What Is an Android Tablet?

Here's what you should know before buying an Android tablet

If you're thinking about buying a new tablet, you have many choices, including the Apple iPad, Amazon Fire, and hundreds of Android tablets. If the number of available apps is important to you, consider an Android tablet that uses the Google Play Store. Here's everything you need to know before you invest in a new Android tablet.

Information in this article applies broadly to Android tablets made by different manufacturers (Google, Samsung, Lenovo, and others).

Android Tablet Cost and Other Considerations

There are many things to consider before you buy a tablet, including the processor, display size, camera, and amount of RAM it has. While high-end Android devices like the Samsung Galaxy Tab S6 can cost several hundred dollars, there are budget tablets under $100. Still, the actual specifications matter more than the price tag, so you should know what to look for.

Not All Tablets Have the Latest Android

The Android mobile operating system is mostly open-source, which means anyone can download it and design a device around it. That's why there are many devices with Android or variations of it, and why many phone manufacturers (Apple excluded) make Android devices.

The array of Android manufacturers means there's no standardization in the Android world. Thus, it's common to find new tablets that run an Android version that is one or two releases old.

In 2020, the latest version is Android 10. A device with an older version will work fine, but it won't have access to the latest apps and features.

Marshmallow, an older Android version
mammela / Pixabay

Not All Tablets Connect to Google Play

Because anyone can make an Android tablet, some manufacturers use the mobile operating system to build a different platform. This means they choose whether to include the Google Play Store, the official app store for the Android operating system.

Amazon's popular Fire devices, including Fire tablets, are based on Android but don't have access to the Google Play Store. Instead, these devices use the Amazon Appstore. It's possible to install the Google Play Store on a Kindle Fire, but that requires advanced technical knowledge.

Make sure the tablet you purchase has access to the apps you want.

Some Tablets Require a Data Plan

Android tablets can be sold as Wi-Fi-only ​or with wireless data access. These tablets are often sold at a discount in exchange for a contract with a cellular service provider, just like phones.

Read the fine print when you check the price to see if you're committing to two years of payments on top of the price of the device. Also, check to see how much data is included in the plan. Tablets can use more bandwidth than phones, so you'll need a plan that expands if you need more data.

Is a New Model Coming Soon?

Before you buy a new Android tablet, find out if a newer version is due soon. If you like or need the new features offered by the next model, wait for that one since it may be available at about the same price. If you don't need those features and are happy with the current model, wait for the price to drop following the new release.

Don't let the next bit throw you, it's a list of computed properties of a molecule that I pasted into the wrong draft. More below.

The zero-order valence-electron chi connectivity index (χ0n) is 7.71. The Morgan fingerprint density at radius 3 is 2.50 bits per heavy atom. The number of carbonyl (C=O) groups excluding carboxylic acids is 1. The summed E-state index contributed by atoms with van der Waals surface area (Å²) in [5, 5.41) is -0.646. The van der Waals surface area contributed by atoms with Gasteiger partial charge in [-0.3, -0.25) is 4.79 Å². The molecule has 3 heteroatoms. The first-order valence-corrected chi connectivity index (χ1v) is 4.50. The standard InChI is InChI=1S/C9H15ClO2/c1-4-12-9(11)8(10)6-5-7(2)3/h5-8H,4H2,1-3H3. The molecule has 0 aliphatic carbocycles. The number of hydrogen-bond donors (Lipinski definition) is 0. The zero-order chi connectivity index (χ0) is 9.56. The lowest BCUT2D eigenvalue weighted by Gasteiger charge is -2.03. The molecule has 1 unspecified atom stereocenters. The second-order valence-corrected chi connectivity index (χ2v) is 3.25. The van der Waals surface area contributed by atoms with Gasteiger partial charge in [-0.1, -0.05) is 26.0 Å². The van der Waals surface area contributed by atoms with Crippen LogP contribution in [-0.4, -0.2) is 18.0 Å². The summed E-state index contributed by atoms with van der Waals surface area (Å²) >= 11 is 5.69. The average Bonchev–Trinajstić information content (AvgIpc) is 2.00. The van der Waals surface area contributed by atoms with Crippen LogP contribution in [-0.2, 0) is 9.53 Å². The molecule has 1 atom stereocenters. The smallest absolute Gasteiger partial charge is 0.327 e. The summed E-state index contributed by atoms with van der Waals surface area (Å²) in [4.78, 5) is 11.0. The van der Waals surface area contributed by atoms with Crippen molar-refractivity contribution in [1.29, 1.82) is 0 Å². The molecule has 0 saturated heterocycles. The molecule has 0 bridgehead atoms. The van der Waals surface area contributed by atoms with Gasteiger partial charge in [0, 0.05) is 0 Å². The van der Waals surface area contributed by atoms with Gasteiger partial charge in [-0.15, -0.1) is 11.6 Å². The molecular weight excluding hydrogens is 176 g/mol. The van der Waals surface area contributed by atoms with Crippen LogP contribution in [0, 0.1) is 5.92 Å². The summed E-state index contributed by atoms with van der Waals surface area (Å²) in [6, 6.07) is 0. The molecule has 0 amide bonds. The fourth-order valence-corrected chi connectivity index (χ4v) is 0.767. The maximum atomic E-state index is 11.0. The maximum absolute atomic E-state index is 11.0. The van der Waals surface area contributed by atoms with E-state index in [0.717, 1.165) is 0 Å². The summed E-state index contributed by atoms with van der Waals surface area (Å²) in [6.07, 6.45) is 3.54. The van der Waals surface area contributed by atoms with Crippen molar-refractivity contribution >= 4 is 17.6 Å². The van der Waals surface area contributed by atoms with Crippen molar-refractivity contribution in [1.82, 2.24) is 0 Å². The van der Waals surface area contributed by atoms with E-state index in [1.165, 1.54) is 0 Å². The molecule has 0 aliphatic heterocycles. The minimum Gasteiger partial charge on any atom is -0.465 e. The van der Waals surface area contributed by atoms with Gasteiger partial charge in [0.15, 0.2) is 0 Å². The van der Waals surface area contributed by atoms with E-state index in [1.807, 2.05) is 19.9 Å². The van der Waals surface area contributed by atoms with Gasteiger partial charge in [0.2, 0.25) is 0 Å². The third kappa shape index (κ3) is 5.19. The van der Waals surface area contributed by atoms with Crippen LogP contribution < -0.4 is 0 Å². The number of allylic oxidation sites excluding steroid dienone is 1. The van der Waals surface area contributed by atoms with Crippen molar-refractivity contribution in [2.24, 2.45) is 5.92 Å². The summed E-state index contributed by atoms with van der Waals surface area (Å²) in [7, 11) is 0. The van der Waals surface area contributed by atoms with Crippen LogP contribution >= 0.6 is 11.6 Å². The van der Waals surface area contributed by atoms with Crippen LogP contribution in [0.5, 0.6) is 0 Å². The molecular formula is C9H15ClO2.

Beware of the Modified Android

Just as device makers are free to modify the Android user interface on phones, they're also free to modify it on tablets. Manufacturers say this sets their products apart, but there are disadvantages.

On devices with a modified user interface, such as the HTC Sense UI or Samsung One UI, apps may need to be rewritten to work properly, which means you'll wait longer for OS updates.

Also, when someone shows you how to do something on Android, it won't always work the same way for a modified version.

Android Accessories, Features, and Capabilities

Your tablet's manufacturer plays a role in the types of accessories and features it supports. For example, Samsung is one of the largest manufacturers of Android devices. When someone makes a case for Android devices, they usually consider Samsung first. Samsung also has a strong ecosystem around its products, with exclusive apps, integration with smart devices, and wearable tech such as Samsung smartwatches. A smaller manufacturer probably won't be able to offer as much support.

Consider the other devices you own, as well. Maybe you want to control your smart TV from your tablet, but the Samsung tablet you're looking at doesn't integrate well with your LG TV. Look for a tablet that is compatible with your other devices.

If you want to install apps outside of the Google Play Store, make sure you can root your Android tablet. Rooting, also known as jailbreaking, provides access to all the settings on the device. While this is easy to do on most devices, some manufacturers make it impossible.

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